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Publication numberUS6539125 B1
Publication typeGrant
Application numberUS 09/217,645
Publication dateMar 25, 2003
Filing dateDec 21, 1998
Priority dateDec 21, 1998
Fee statusPaid
Publication number09217645, 217645, US 6539125 B1, US 6539125B1, US-B1-6539125, US6539125 B1, US6539125B1
InventorsSteven J. Harrington
Original AssigneeXerox Corporation
Export CitationBiBTeX, EndNote, RefMan
External Links: USPTO, USPTO Assignment, Espacenet
Modified median filter that better preserves textures
US 6539125 B1
Abstract
The present invention provides a method for filtering noise out of an image. The image is constructed of pixels having varying intensity values. The method includes reading the intensity values for pixels within a neighborhood of an object pixel. Thereafter, a number of intensity values are selected from the read intensity values. The selected intensity values are those closest to the intensity value of the object pixel. A median value for the selected intensity values is then calculated. Finally, the median value is assigned as a new intensity value for the object pixel.
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Claims(19)
Having thus described the preferred embodiments, the invention is now claimed to be:
1. A method for filtering noise out of an image, said image comprising pixels having varying intensity values, the method comprising:
(a) reading the intensity values for pixels within a neighborhood of an object pixel, said neighborhood having a size;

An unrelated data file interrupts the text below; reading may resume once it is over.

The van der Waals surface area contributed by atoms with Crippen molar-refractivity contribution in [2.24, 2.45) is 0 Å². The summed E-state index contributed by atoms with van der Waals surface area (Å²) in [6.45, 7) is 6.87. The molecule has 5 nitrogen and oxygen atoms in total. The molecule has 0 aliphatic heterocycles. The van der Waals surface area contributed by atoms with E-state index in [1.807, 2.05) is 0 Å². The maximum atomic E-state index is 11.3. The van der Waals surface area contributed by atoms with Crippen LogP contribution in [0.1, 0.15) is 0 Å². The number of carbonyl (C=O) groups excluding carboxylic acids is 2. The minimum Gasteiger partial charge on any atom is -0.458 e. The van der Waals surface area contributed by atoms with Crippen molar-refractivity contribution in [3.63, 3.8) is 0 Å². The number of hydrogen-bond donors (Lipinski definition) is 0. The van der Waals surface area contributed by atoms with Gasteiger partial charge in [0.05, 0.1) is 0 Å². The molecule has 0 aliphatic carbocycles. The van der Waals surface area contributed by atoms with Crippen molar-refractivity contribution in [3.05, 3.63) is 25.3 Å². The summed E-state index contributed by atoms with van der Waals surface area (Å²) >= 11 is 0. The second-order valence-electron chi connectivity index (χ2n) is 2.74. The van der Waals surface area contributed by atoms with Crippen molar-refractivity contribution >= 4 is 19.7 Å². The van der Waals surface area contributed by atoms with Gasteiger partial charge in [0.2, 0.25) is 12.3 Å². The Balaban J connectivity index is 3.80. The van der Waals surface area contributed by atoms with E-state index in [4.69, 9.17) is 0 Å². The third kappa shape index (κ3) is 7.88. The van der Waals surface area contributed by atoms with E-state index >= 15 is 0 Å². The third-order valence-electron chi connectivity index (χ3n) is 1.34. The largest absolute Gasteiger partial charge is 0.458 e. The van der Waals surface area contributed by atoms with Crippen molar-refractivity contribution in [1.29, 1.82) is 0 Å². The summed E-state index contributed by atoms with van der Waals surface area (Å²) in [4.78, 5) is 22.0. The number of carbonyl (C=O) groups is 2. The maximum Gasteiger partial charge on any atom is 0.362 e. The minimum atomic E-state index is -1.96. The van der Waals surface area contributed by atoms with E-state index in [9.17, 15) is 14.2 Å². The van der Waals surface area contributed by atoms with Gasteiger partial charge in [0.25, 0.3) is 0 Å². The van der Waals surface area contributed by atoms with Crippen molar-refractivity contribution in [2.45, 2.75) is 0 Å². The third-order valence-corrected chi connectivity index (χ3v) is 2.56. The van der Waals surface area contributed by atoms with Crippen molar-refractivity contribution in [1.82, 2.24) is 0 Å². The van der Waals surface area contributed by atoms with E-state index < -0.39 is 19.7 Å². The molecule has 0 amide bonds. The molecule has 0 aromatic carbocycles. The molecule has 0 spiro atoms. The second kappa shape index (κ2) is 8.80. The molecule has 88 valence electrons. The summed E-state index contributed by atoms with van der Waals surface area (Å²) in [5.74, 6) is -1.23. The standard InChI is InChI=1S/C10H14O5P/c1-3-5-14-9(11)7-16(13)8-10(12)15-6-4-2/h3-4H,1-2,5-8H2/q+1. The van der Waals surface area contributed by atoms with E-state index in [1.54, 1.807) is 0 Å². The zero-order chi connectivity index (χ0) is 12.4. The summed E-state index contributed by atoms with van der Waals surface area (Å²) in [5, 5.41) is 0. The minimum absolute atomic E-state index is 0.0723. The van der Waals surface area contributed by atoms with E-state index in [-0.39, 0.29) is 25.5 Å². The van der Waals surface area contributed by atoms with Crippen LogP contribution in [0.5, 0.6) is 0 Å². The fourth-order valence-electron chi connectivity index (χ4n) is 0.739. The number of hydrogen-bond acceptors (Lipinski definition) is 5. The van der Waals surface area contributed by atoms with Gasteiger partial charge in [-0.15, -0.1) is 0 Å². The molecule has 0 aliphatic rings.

(b) selecting a first number of intensity values from the read intensity values, said selected intensity values being those closest to the intensity value of the object pixel;
(c) calculating a median value for the selected intensity values;
(d) assigning the median value as a new intensity value for the object pixel; and,
(e) tuning the filtering, said tuning including setting at least one of: (i) the neighborhood size; and, (ii) the first number, based upon a measured characteristic of said image.
2. The method according to claim 1, wherein the neighborhood is centered on the object pixel and has dimensions of N pixels by N pixels where N is a non-unitary whole number, and the first number is set to be less than or equal to 2N−1.
3. The method according to claim 1, wherein steps (a) through (e) are repeated for each pixel of the image such that on each repetition a consecutive pixel of the image is designated as the object pixel.
4. A method for filtering noise out of an image, said image comprising pixels having varying intensity values, the method comprising:
(a) reading the intensity values for pixels within a neighborhood of an object pixel;
(b) selecting a first number of intensity values from the read intensity values, said selected intensity values being those closest to the intensity value of the object pixel, wherein the first number is automatically adjusted based on one or more detected characteristics of the image;
(c) calculating a median value for the selected intensity values; and,
(d) assigning the median value as a new intensity value for the object pixel.
5. The method according to claim 4, wherein prior to step (b) the read intensity values are sorted from lowest to highest.
6. The method according to claim 4, wherein the first number is such that less than all the read intensity values are selected.
7. The method according to claim 4, wherein the neighborhood is centered on the object pixel and has dimensions of N pixels by N pixels where N is a whole number.
8. The method according to claim 4, wherein the one or more detected characteristics are selected from a group consisting of variance in intensity values of pixels and amounts of noise in an area of the image being filtered.